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  • Artist Talk: Masters of Tibetan Bronze Work

    September 10, 2016, 2–4 p.m.
    Freer | Sackler Galleries
    1050 Independence Ave. SW
    Washington, D.C. 

    Tibetan Buddhism and related Tibetan craft have recently undergone a worldwide renaissance. However, even as the teachings of Tibetan Buddhism are flourishing, the production of objects associated with its practice has shifted to non-Tibetan areas. Smithsonian Tibetan Artists in Residence Nima and Dawa Dakpa are working to preserve the traditional bronze work techniques—known as khyenle—used to create sacred objects in Dzongsar, in the Tibetan region of Kham, Sichuan Province, and share them with a new generation. Together, this father and son team design and produce bronze statues made to last centuries that embody Buddhist imagery and principles.

    In this talk, Nima’s daughter, filmmaker Dawa Drolma, will join the artists to discuss their work and share insights to sculptures from the Himalayan region currently on view in the Sackler Gallery. The talk will be followed by a reception.

    RSVP online.


    Nima | Khyenle Master

    Nima has been bronze smithing and sculpting since his early childhood. He is the most talented and well-known sculptor in Dzongsar. He is the father of two and a master teacher of more than 30 students over the past 15 years. When it comes to his craft he is a perfectionist; he emphasizes to his students that craft traditions are a lifelong learning experience you can only improve over time. As the sixth generation of khyenle craftsmen in his family, Nima said, “Khyenle is all about its quality, not the quantity.”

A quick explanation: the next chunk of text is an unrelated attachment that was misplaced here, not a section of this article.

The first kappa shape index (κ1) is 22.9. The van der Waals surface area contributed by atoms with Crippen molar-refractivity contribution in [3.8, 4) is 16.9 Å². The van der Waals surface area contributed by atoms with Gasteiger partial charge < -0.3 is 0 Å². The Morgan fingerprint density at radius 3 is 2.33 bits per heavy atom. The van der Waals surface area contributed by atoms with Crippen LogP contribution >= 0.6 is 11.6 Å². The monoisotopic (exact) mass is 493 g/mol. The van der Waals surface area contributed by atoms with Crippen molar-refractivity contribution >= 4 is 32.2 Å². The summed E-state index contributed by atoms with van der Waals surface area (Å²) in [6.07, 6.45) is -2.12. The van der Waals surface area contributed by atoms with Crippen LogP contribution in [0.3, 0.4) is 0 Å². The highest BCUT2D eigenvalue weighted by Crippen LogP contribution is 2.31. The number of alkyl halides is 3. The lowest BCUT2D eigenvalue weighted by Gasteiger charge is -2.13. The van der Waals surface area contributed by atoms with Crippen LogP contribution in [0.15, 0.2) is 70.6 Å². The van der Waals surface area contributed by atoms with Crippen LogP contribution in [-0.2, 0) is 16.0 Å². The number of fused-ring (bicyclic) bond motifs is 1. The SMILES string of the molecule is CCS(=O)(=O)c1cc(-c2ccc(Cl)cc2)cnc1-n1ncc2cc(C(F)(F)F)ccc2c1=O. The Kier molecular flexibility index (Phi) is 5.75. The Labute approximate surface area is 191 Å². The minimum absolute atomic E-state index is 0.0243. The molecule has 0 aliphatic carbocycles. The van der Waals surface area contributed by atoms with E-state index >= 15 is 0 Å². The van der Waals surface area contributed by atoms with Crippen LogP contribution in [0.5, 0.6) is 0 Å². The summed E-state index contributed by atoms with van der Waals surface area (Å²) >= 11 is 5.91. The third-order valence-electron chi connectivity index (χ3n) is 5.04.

Dawa Dakpa

    Dawa Dakpa | Khyenle Designer

    Dawa Dakpa is one of the younger generation learning and practicing Tibetan traditional craft. After middle school he decided to carry on khyenle and started learning the craft from his father, Nima. Although a talented artist, Dakpa is also well known for his skills with technology and machines. All the villagers bring him their broken phones, TVs, and cookers to repair. When it comes to Khyenle he is one of most creative on the team, full of new ideas. “Khyenle is beyond traditional bronze arts,” he said. “It’s a way of cultural survival in the modern world by empowering local Tibetan artisans in an innovative way.”

    Dawa Drolma

    Dawa Drolma | Photographer, Filmmaker, Entrepreneur

    Dawa Drolma is a Tibetan photographer, filmmaker, and entrepreneur. She is passionate about Tibetan culture and traditions, and published her first book on Tibetan folk songs in 2012 in English. Her documentary films and photography about Tibetan culture have won several international awards. Drolma is also trilingual in Tibetan, Chinese, and English. Currently she is double majoring in marketing and small business management at Bay Path University.

    This event is co-produced by the Center for Folklife and Cultural Heritage, Freer | Sackler, Alliance for Artisan Enterprise, and Khyenle.

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